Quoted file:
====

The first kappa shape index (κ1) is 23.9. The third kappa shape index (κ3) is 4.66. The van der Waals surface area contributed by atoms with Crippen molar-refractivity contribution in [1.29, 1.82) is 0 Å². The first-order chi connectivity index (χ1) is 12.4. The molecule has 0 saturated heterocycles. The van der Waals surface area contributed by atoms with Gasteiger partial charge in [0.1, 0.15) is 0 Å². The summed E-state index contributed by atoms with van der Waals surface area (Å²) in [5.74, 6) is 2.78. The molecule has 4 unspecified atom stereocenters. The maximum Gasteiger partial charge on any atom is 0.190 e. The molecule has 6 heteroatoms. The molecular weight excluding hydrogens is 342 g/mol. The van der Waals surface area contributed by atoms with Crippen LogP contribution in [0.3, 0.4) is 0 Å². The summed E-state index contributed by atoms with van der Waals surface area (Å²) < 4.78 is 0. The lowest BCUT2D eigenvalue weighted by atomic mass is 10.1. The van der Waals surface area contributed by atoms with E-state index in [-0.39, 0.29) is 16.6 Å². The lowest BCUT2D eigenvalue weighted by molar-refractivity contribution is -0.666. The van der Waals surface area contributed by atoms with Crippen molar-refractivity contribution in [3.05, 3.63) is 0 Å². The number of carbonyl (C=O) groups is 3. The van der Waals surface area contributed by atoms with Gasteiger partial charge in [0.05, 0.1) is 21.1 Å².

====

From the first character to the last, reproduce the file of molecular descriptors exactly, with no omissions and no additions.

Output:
The first kappa shape index (κ1) is 23.9. The third kappa shape index (κ3) is 4.66. The van der Waals surface area contributed by atoms with Crippen molar-refractivity contribution in [1.29, 1.82) is 0 Å². The first-order chi connectivity index (χ1) is 12.4. The molecule has 0 saturated heterocycles. The van der Waals surface area contributed by atoms with Gasteiger partial charge in [0.1, 0.15) is 0 Å². The summed E-state index contributed by atoms with van der Waals surface area (Å²) in [5.74, 6) is 2.78. The molecule has 4 unspecified atom stereocenters. The maximum Gasteiger partial charge on any atom is 0.190 e. The molecule has 6 heteroatoms. The molecular weight excluding hydrogens is 342 g/mol. The van der Waals surface area contributed by atoms with Crippen LogP contribution in [0.3, 0.4) is 0 Å². The summed E-state index contributed by atoms with van der Waals surface area (Å²) < 4.78 is 0. The lowest BCUT2D eigenvalue weighted by atomic mass is 10.1. The van der Waals surface area contributed by atoms with E-state index in [-0.39, 0.29) is 16.6 Å². The lowest BCUT2D eigenvalue weighted by molar-refractivity contribution is -0.666. The van der Waals surface area contributed by atoms with Crippen molar-refractivity contribution in [3.05, 3.63) is 0 Å². The number of carbonyl (C=O) groups is 3. The van der Waals surface area contributed by atoms with Gasteiger partial charge in [0.05, 0.1) is 21.1 Å².